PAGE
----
the demands of the IMF, which is proposing to lend Tunisia another $3
billion to meet government expenses for 2020. This will probably
become a field of contestation.
Struggles in Morocco
Nationwide demonstrations of some two hundred thousand people launched
Morocco’s February 20 Movement for Democracy in 2011. Political
differences and intrigues by the regime have long divided the Moroccan
labor movement and weakened the February 20 Movement as well.
The Democratic Confederation of Labour (CDT) has a strong base among
white-collar public administration and banking employees and is
politically affiliated with the Federation of the Democratic Left, an
alliance of three small socialist parties. It joined the February 20
Movement, along with several unions affiliated with the largest
federation, the Moroccan Union of Labor (UMT).
In contrast, the National Labor Union of Morocco (UNMT), which is
aligned with the Islamist Justice and Development Party, did not
endorse the movement. Nor did the pro-monarchist General Union of
Moroccan Workers (UGTM), whose primary base is among agricultural
King Mohammed VI parried the demands for greater democracy by
increasing the salaries of public-sector workers, raising the minimum
wage, and proposing largely cosmetic constitutional amendments, which
left the main levers of executive power in the hands of the monarchy.
The CDT and its political partners, the February 20 Movement, and the
Islamist Justice and Charity movement all called for a boycott of the
July 1, 2011 constitutional referendum. Nonetheless, the new
In 2012, in return for a $4.1 billion loan
to Morocco, the IMF demanded new austerity measures, with cuts in
public investment, social spending, and pensions. Like the UGTT, the
Moroccan unions prefer to engage in European-style “social
dialogue” with the regime and employers. When their demands are not
met, they typically resort to limited strike action.
On October 29, 2014, the UMT, the CDT, and a splinter from the CDT,
the Democratic Federation of Labour (FDT), jointly called
a twenty-four-hour general strike, because the government had refused
to engage in dialogue over the austerity measures embodied in the 2015
The unions called for lower taxes on wages and consumption, the repeal
of legislation criminalizing union activity, and a halt to the firing
of workers for exercising their right to free association. They wanted
improved public services, guarantees of secure and stable employment
with an end to precarious labor, and measures to address the needs of
retirees living on pensions.
The Moroccan government did not meet these demands. Consequently, the
UGTM joined the UMT, CDT, and FDT in calling for another
twenty-four-hour general strike over similar issues on February 24
The CDT called for a third general strike on its own three years later
The Rif Movement
Strikes like this do not build the unity and power of workers: rather,
they contain them within boundaries tightly policed by the monarchy.
However, were the contentious actions of workers to breach those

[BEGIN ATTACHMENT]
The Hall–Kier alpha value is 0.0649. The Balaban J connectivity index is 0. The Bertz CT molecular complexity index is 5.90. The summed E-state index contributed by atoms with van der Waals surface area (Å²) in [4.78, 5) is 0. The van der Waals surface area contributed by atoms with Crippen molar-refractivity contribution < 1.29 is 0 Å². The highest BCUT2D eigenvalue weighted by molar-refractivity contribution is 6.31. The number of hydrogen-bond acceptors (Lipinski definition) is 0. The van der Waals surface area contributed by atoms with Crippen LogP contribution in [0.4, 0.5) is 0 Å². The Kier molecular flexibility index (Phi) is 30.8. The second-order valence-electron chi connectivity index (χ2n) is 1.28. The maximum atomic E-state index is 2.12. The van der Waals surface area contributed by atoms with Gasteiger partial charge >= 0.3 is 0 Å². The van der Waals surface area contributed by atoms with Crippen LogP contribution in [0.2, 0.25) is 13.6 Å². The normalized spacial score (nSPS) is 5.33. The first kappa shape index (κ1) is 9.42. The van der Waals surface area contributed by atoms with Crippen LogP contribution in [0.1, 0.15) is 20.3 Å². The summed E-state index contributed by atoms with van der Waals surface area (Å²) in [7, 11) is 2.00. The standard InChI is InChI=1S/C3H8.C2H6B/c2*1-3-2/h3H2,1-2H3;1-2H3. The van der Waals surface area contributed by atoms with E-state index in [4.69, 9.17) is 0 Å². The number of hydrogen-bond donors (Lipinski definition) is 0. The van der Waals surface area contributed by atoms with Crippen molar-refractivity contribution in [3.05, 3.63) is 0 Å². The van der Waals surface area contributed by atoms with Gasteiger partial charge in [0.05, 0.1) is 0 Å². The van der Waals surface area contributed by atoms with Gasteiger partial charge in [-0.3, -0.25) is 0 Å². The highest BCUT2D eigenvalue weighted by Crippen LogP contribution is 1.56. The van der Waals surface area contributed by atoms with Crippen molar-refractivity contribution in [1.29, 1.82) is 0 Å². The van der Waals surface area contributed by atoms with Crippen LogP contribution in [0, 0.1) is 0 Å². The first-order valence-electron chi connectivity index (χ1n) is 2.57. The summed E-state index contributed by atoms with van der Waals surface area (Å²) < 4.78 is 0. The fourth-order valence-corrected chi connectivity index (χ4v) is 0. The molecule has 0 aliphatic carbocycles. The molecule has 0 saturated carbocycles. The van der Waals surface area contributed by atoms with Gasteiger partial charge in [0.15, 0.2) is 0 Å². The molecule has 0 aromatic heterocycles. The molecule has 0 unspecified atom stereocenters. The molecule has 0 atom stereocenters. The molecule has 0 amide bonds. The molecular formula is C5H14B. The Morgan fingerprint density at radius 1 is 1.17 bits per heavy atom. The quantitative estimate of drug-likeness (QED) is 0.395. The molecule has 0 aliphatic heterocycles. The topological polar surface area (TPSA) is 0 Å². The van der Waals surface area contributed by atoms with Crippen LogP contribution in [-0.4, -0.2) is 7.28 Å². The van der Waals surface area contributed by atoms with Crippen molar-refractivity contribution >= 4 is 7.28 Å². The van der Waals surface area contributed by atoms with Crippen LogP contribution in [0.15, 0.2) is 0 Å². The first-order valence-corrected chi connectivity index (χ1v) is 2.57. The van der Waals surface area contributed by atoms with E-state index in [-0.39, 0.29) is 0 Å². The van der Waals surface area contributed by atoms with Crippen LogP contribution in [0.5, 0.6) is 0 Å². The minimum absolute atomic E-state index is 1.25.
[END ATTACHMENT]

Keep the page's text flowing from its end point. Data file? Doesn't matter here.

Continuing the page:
boundaries, they would be subjected to harsh state repression, as was
the case for the movement of popular protest that erupted in the
northern Rif region in October 2016 and persisted for ten months.
The death of Mouhcine Fikri triggered the Rif Popular Movement, or
“Hirak Rif.” Fikri was a fishmonger who had been crushed behind a
dumpster bin where he had sat, trying to prevent police from
confiscating his swordfish, which they claimed he had caught in a
prohibited period. The circumstances exactly parallel the confiscation
of Mohamed Bouazizi’s merchandise, which sparked the Tunisian
popular uprising. The movement was organized around Amazigh (Berber)
The Rif is historically an economically and culturally marginalized
region, similar to Tunisia’s western and southern regions. The
movement’s demands centered on respect for and preservation of
Amazigh identity and language. But it also called for the construction
of a regional cancer hospital, university, library, theater, roads,
and fish-processing facilities.
Harsh repression overpowered the Hirak Rif by August 2017. In July
2019, to celebrate the twentieth anniversary of his accession to the
throne, King Mohammed VI pardoned 4,764 prisoners, including most of
those jailed for participation in the Rif Popular Movement who were
still in prison.
Egyptian workers were the most visible component of the burgeoning
protest movement that undermined the government of former president
Hosni Mubarak during the decade before his ouster on February 11,
2011. From 2004 to 2010, there were 2,716 strikes and other collective
actions [[link removed]], involving over
2.2 million workers, a substantial escalation over the already high
level of labor protests since 1998.
Many of these actions stemmed from opposition to the consequences of
privatization, or fear that the government would carry out further
sell-offs of public enterprises. This workers’ movement organized
itself entirely from below and against the will of the Egyptian Trade
Union Federation (ETUF), which is an arm of the state. Its agenda
emerged as one of the popular slogans of the 2011 uprising: “Bread,
Freedom, and Social Justice!
Mubarak’s departure satisfied the majority of demonstrators: they
did not understand that his removal did not satisfy the popular demand